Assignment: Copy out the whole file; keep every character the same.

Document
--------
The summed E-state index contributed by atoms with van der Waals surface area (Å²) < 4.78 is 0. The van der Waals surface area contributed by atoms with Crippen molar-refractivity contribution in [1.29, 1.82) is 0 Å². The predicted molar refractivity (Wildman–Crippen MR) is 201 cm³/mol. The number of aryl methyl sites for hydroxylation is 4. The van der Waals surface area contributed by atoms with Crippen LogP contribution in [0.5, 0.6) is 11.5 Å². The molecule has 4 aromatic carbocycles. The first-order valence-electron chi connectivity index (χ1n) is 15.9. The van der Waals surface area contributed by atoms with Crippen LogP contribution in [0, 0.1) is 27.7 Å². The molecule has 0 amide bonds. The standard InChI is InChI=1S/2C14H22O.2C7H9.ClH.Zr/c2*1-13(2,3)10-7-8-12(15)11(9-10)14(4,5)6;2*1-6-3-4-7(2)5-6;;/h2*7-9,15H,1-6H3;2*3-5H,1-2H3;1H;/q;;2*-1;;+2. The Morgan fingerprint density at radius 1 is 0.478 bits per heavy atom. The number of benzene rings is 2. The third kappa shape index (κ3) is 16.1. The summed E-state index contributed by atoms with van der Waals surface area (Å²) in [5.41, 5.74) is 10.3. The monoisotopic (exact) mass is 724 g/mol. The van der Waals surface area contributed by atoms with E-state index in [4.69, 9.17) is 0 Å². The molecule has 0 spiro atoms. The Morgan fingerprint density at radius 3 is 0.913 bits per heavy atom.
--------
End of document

The summed E-state index contributed by atoms with van der Waals surface area (Å²) < 4.78 is 0. The van der Waals surface area contributed by atoms with Crippen molar-refractivity contribution in [1.29, 1.82) is 0 Å². The predicted molar refractivity (Wildman–Crippen MR) is 201 cm³/mol. The number of aryl methyl sites for hydroxylation is 4. The van der Waals surface area contributed by atoms with Crippen LogP contribution in [0.5, 0.6) is 11.5 Å². The molecule has 4 aromatic carbocycles. The first-order valence-electron chi connectivity index (χ1n) is 15.9. The van der Waals surface area contributed by atoms with Crippen LogP contribution in [0, 0.1) is 27.7 Å². The molecule has 0 amide bonds. The standard InChI is InChI=1S/2C14H22O.2C7H9.ClH.Zr/c2*1-13(2,3)10-7-8-12(15)11(9-10)14(4,5)6;2*1-6-3-4-7(2)5-6;;/h2*7-9,15H,1-6H3;2*3-5H,1-2H3;1H;/q;;2*-1;;+2. The Morgan fingerprint density at radius 1 is 0.478 bits per heavy atom. The number of benzene rings is 2. The third kappa shape index (κ3) is 16.1. The summed E-state index contributed by atoms with van der Waals surface area (Å²) in [5.41, 5.74) is 10.3. The monoisotopic (exact) mass is 724 g/mol. The van der Waals surface area contributed by atoms with E-state index in [4.69, 9.17) is 0 Å². The molecule has 0 spiro atoms. The Morgan fingerprint density at radius 3 is 0.913 bits per heavy atom.